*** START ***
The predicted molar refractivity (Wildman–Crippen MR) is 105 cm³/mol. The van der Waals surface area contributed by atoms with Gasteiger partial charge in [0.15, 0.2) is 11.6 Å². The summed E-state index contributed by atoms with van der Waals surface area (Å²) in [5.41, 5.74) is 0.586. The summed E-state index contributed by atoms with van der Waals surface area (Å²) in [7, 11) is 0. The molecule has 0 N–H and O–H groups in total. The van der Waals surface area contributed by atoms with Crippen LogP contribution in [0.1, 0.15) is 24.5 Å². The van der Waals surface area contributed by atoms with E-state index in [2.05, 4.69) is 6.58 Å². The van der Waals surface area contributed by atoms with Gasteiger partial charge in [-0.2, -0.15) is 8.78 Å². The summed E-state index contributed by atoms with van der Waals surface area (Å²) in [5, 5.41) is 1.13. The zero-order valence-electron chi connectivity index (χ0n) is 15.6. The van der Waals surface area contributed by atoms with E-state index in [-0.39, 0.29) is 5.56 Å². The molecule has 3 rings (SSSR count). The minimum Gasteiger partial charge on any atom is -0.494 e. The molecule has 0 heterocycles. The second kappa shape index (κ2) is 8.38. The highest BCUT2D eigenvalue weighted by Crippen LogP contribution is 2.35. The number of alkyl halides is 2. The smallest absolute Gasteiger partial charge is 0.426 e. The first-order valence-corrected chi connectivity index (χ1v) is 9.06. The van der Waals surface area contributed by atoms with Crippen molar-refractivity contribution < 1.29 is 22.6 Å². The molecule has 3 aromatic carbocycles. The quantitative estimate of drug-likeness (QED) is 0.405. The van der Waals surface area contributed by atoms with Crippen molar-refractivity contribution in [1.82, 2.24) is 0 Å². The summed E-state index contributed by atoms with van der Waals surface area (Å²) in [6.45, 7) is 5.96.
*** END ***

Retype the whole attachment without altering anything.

The predicted molar refractivity (Wildman–Crippen MR) is 105 cm³/mol. The van der Waals surface area contributed by atoms with Gasteiger partial charge in [0.15, 0.2) is 11.6 Å². The summed E-state index contributed by atoms with van der Waals surface area (Å²) in [5.41, 5.74) is 0.586. The summed E-state index contributed by atoms with van der Waals surface area (Å²) in [7, 11) is 0. The molecule has 0 N–H and O–H groups in total. The van der Waals surface area contributed by atoms with Crippen LogP contribution in [0.1, 0.15) is 24.5 Å². The van der Waals surface area contributed by atoms with E-state index in [2.05, 4.69) is 6.58 Å². The van der Waals surface area contributed by atoms with Gasteiger partial charge in [-0.2, -0.15) is 8.78 Å². The summed E-state index contributed by atoms with van der Waals surface area (Å²) in [5, 5.41) is 1.13. The zero-order valence-electron chi connectivity index (χ0n) is 15.6. The van der Waals surface area contributed by atoms with E-state index in [-0.39, 0.29) is 5.56 Å². The molecule has 3 rings (SSSR count). The minimum Gasteiger partial charge on any atom is -0.494 e. The molecule has 0 heterocycles. The second kappa shape index (κ2) is 8.38. The highest BCUT2D eigenvalue weighted by Crippen LogP contribution is 2.35. The number of alkyl halides is 2. The smallest absolute Gasteiger partial charge is 0.426 e. The first-order valence-corrected chi connectivity index (χ1v) is 9.06. The van der Waals surface area contributed by atoms with Crippen molar-refractivity contribution < 1.29 is 22.6 Å². The molecule has 3 aromatic carbocycles. The quantitative estimate of drug-likeness (QED) is 0.405. The van der Waals surface area contributed by atoms with Crippen molar-refractivity contribution in [1.82, 2.24) is 0 Å². The summed E-state index contributed by atoms with van der Waals surface area (Å²) in [6.45, 7) is 5.96.